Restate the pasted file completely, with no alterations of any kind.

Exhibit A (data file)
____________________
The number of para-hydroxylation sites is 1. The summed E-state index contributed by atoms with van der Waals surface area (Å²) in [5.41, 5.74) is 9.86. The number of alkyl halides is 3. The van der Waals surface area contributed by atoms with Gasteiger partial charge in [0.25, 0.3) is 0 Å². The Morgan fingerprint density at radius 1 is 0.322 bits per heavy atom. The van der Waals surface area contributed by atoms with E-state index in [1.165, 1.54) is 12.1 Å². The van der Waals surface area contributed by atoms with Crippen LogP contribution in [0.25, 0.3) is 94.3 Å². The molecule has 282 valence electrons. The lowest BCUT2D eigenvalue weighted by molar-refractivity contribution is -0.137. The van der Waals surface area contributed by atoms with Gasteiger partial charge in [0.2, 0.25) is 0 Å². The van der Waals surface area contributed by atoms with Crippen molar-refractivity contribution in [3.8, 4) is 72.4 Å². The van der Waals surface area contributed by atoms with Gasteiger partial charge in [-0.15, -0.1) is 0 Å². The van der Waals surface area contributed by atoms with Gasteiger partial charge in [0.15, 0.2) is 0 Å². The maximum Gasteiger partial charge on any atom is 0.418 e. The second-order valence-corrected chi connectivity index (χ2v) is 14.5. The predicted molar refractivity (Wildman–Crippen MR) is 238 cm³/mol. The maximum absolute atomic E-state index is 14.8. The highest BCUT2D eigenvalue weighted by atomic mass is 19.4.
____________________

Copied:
The number of para-hydroxylation sites is 1. The summed E-state index contributed by atoms with van der Waals surface area (Å²) in [5.41, 5.74) is 9.86. The number of alkyl halides is 3. The van der Waals surface area contributed by atoms with Gasteiger partial charge in [0.25, 0.3) is 0 Å². The Morgan fingerprint density at radius 1 is 0.322 bits per heavy atom. The van der Waals surface area contributed by atoms with E-state index in [1.165, 1.54) is 12.1 Å². The van der Waals surface area contributed by atoms with Crippen LogP contribution in [0.25, 0.3) is 94.3 Å². The molecule has 282 valence electrons. The lowest BCUT2D eigenvalue weighted by molar-refractivity contribution is -0.137. The van der Waals surface area contributed by atoms with Gasteiger partial charge in [0.2, 0.25) is 0 Å². The van der Waals surface area contributed by atoms with Crippen molar-refractivity contribution in [3.8, 4) is 72.4 Å². The van der Waals surface area contributed by atoms with Gasteiger partial charge in [-0.15, -0.1) is 0 Å². The van der Waals surface area contributed by atoms with Gasteiger partial charge in [0.15, 0.2) is 0 Å². The maximum Gasteiger partial charge on any atom is 0.418 e. The second-order valence-corrected chi connectivity index (χ2v) is 14.5. The predicted molar refractivity (Wildman–Crippen MR) is 238 cm³/mol. The maximum absolute atomic E-state index is 14.8. The highest BCUT2D eigenvalue weighted by atomic mass is 19.4.